Two of the ‘challenger’ banks are Aldermore and Shawbrook (referenced below). They have different strategies, but as far lending against assets is concerned, both are firmly in the asset finance rather than the asset-backed lending category.

Aldermore has five product lines for business – savings, property development finance, commercial mortgages, invoice finance and asset finance. Asset finance is offered both through Original Equipment Manufacturers (OEMs) and via brokers to Aldermore’s customers: these are typically small businesses with between 10 and 100 employees, with turnover generally ranging

from £1m to £25m (though some are larger). Chief Executive Phillip Monks explains:

72 The role of intellectual property and intangible assets in facilitating business finance

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As a specialist business credit provider, Danny Harrison says that when assessing asset quality,

PNC Bank has its own ‘pecking order’ when it comes to collateral:

–  –  –

We are not as keen on property and will not do more than 75% loan to value; other banks have a lot they are earning interest on but can’t sell, and a lot of people are ‘underwater’.

We do fund inventory, but this can get somewhat more ‘racy’. The floating nature of the charge and the complexities in managing this aspect means that care is needed.

One of your biggest risks is the stock you can’t sell.

Experiences in dealing with IP Because they are accustomed to giving asset values careful consideration, many asset financiers interviewed for this study have had some dealings with IP, not least because it has been embedded in the assets they have financed.

Shawbrook is owned by a private equity fund which saw an opportunity to create a specialist savings and lending institution in 2009, and used its connections in capital markets to address the perceived issue of liquidity by focusing on savings. Shawbrook has grown partly through acquisition to build up specialisms in commercial real estate, asset finance, secured and unsecured lending; as such its involvement with IP is somewhat tangential, as Its Chief Executive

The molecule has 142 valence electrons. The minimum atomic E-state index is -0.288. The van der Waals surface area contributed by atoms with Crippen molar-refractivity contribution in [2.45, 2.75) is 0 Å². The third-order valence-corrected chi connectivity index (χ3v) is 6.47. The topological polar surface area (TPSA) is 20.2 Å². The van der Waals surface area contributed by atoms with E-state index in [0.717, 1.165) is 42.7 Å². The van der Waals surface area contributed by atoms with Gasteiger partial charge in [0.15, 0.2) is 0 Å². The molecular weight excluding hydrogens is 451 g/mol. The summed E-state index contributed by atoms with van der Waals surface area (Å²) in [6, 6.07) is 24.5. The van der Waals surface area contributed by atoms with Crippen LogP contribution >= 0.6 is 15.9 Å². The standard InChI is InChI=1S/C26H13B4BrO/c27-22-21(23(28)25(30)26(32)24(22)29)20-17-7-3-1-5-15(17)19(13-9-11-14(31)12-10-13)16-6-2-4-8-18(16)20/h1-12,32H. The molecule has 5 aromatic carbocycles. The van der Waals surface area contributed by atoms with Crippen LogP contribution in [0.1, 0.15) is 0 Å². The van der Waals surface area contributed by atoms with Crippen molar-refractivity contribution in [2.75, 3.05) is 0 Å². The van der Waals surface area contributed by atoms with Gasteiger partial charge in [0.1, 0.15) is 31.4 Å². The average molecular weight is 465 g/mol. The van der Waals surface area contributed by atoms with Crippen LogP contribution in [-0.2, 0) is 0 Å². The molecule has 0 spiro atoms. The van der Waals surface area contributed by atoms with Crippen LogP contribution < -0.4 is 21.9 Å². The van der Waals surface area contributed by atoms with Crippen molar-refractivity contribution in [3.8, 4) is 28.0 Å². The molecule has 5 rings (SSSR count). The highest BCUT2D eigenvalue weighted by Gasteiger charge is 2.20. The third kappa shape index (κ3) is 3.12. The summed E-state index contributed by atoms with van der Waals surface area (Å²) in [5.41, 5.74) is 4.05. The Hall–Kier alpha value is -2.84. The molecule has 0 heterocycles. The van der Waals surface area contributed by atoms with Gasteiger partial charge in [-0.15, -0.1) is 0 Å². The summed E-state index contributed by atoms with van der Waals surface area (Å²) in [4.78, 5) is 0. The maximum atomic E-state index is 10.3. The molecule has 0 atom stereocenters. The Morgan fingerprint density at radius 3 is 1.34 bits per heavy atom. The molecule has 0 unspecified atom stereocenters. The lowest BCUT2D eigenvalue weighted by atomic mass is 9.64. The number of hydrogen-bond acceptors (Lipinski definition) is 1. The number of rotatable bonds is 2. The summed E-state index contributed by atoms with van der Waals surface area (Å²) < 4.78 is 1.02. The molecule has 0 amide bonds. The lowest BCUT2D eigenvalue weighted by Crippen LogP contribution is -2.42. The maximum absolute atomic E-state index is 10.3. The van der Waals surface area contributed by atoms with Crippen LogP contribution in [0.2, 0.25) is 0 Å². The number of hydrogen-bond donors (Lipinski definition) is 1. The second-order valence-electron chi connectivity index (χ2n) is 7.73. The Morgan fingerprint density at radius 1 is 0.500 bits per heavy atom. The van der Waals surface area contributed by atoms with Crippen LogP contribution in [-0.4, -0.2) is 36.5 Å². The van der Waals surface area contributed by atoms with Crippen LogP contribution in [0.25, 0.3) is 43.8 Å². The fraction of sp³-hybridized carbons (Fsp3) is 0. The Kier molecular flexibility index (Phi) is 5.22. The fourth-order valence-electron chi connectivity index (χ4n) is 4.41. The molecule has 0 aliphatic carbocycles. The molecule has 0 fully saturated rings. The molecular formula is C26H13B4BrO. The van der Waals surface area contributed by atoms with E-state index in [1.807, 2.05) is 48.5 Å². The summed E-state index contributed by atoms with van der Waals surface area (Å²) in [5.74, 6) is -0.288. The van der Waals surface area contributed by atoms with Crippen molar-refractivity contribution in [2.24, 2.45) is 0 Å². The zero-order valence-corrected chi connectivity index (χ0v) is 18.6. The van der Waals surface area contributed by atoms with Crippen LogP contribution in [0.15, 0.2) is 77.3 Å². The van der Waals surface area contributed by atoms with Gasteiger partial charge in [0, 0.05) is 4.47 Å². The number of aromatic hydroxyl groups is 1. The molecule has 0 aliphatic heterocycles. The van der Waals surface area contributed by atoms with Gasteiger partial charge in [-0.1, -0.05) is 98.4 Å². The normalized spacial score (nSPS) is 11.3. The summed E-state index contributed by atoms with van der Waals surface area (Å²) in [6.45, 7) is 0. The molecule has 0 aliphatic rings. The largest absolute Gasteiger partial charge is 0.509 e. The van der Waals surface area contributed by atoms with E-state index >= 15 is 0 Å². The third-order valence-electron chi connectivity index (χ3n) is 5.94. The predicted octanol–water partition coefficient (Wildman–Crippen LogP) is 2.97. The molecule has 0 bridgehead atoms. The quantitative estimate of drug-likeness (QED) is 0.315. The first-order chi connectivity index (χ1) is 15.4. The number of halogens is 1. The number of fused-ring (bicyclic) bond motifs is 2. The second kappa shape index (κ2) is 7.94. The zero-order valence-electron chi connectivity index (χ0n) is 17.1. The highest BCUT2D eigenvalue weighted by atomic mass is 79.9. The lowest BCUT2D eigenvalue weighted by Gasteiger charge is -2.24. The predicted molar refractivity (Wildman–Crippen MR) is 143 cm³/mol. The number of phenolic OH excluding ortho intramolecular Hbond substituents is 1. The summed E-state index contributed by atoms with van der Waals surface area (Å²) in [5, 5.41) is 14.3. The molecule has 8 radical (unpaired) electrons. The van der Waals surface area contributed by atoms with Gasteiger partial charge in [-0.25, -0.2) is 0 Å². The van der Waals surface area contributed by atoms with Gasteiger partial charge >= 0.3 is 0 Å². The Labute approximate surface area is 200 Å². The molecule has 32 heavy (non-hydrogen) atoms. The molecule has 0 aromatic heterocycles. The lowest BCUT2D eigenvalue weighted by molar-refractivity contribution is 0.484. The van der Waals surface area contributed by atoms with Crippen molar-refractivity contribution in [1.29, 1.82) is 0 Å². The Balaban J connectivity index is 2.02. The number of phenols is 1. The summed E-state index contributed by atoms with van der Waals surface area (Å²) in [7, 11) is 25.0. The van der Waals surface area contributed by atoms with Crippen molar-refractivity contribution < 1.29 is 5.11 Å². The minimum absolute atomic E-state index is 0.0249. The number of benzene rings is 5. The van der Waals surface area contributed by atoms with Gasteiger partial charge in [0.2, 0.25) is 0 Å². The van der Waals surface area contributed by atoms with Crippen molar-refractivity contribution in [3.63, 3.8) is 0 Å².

Ian Henderson (formerly of RBS/NatWest and Barclays Private Banking) explains:

We’re a secured lender, in the conventional sense of the word. There is an intangible angle to what we do, but it’s not overt, it’s more in the DNA of how we work. Our IP is about asset knowledge.

In secured lending, we have adopted niches. For example, we won’t take on large lenders for white van fleets, but we will fund new vehicles in specialist areas, and we are good at funding secondhand equipment. We are strong in precision engineering, medical equipment, ambulances, gamma knives and so forth – supporting businesses that have a lot of IP in them.

Often the assets are leased, so we do end up with the equipment to dispose of, and we’re good at finding other homes for it.

However, we do offer block discounting where we sell finance to other lenders who have specialist expertise in different types of asset. There is intellectual property in the financing sense for which Shawbrook’s funds are used.

We have big enough other markets to concentrate on without looking at funding intangibles more directly. There’s nothing wrong with them, but it doesn’t fit our model.

There are huge opportunities elsewhere!

74 The role of intellectual property and intangible assets in facilitating business finance Interviews for this report also revealed many instances where IP has come directly under